By Mike Montgomery
Verizon’s most recent statement on net neutrality is really the height of hypocrisy. To be clear, I completely agree with the no blocking and no throttling principles outlined in the post. Yet their sudden enthusiasm to ban zero rating services and grant the FCC power to chill innovation through antiquated regulation will ultimately harm broadband investment and consumer access to modern 21st century Internet-based services and applications. It’s curious that Verizon has recently found religion on this single-most divisive and long-lasting tech public policy issue of this century.
For the past six years my organization, CALinnovates, has been pushing for a third way on net neutrality: laws that support an open, free Internet but are affirmatively enshrined into law by Congress instead of mandated by the FCC and are subject to change every 4–8 years. Unfortunately, we’re currently in legal no-man’s land, and, as we predicted, the rules are now going through the legal meat grinder as we are essentially legislating through litigation.
As we predicted, the FCC has set in motion a process where tech policy is set through litigation, rather than through collaborative and publicly vetted legislation. This creates many problems. Waiting means incredible uncertainty for anyone building a business that might be affected by changing net neutrality rules (in other words, everyone building a business on the Internet).
No one knows what the courts will decide. The legal process is, by definition, uncertain. And we’re in the middle of a heated presidential race.
The next president will appoint a new FCC Chairman and there’s no guarantee that he or she will see the issue through the same lens as Chairman Wheeler, nor are we guaranteed the same political makeup of the Commission, which is currently a 3–2 Democratic majority. In short, the FCC’s decision last February to regulate the Internet like a utility didn’t cement a new open Internet framework, it just extended the period of confusion and uncertainty that may benefit lobbyists and lawyers while harming consumers, entrepreneurs, and everyone else.
With its splashy statement Verizon shows that it finally understands this, but here’s the truth: Verizon is a big part of the reason we’re in this mess in the first place.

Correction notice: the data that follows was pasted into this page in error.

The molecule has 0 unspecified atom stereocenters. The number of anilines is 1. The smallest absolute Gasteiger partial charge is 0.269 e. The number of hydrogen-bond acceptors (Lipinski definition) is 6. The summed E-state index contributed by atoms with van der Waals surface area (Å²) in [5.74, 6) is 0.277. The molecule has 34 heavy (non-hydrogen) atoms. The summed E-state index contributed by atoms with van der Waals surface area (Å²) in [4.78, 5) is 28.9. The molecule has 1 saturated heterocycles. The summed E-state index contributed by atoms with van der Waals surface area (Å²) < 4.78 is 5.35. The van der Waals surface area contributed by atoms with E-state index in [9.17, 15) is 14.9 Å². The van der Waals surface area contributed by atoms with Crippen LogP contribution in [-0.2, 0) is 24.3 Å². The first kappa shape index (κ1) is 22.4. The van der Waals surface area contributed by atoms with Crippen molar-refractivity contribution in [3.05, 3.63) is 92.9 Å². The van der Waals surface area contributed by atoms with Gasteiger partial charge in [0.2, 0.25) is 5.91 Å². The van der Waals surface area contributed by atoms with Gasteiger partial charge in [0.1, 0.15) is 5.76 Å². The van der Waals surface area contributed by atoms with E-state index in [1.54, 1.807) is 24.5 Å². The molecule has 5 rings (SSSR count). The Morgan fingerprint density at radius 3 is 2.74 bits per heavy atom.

In 2010, the FCC adopted common sense rules dealing with central tenets of net neutrality. The rules created transparency and prohibited traffic blocking without resorting to Title II. CALinnovates supported this move at the time and even praised the FCC for taking the high road.
Verizon did not agree with our position on this. Tone deaf, the phone company employed some complicated legal maneuvers to stop the FCC from implementing the new rules.
Their plan worked (before it totally backfired). Verizon won and the court sent the rules back to the FCC to be reevaluated. Put between a rock and a hard place (and with an army of Internet users calling for blood) the FCC took the easy road and simply decided that the Internet is a utility that should be regulated just like your sewer, water and electricity providers.
We all know how much innovation flows from these entities — none. And there’s a real chance that under Title II, we’re looking at a similar future for the Internet, the source of nearly all technological innovation in today’s digital age.
Verizon created this mess and now they’re trying to claim a degree of moral superiority in the net neutrality battle. In its blog post, Verizon said, “We can’t predict how the court will rule. But if history is any guide, we can expect more conflict and more uncertainty over the scope of the FCC’s authority and whether the current statute provides the tools the FCC needs to adopt these rules. The only way to avoid this depressing redux is for Congress to act.” Yes, Verizon, we can hear your now — but that’s what we’ve been saying all along while you were sicking your high priced litigators on the FCC in an attempt to overturn net neutrality rules that led to a broken policy debate where only one of the extreme positions could win.
Verizon should be apologizing to the American public for their reckless policy decision, rather than pretending they were here all along.
It’s hard not to feel a certain sense of bewilderment at Verizon’s floundering statement. If the company doesn’t like the way things have turned out it has only itself to blame. Unfortunately, it appears that only the broadband economy and innovation ecosystem will suffer from Verizon’s ability to compound one set of errors with another.
Mike Montgomery is the Executive Director at CALinnovates.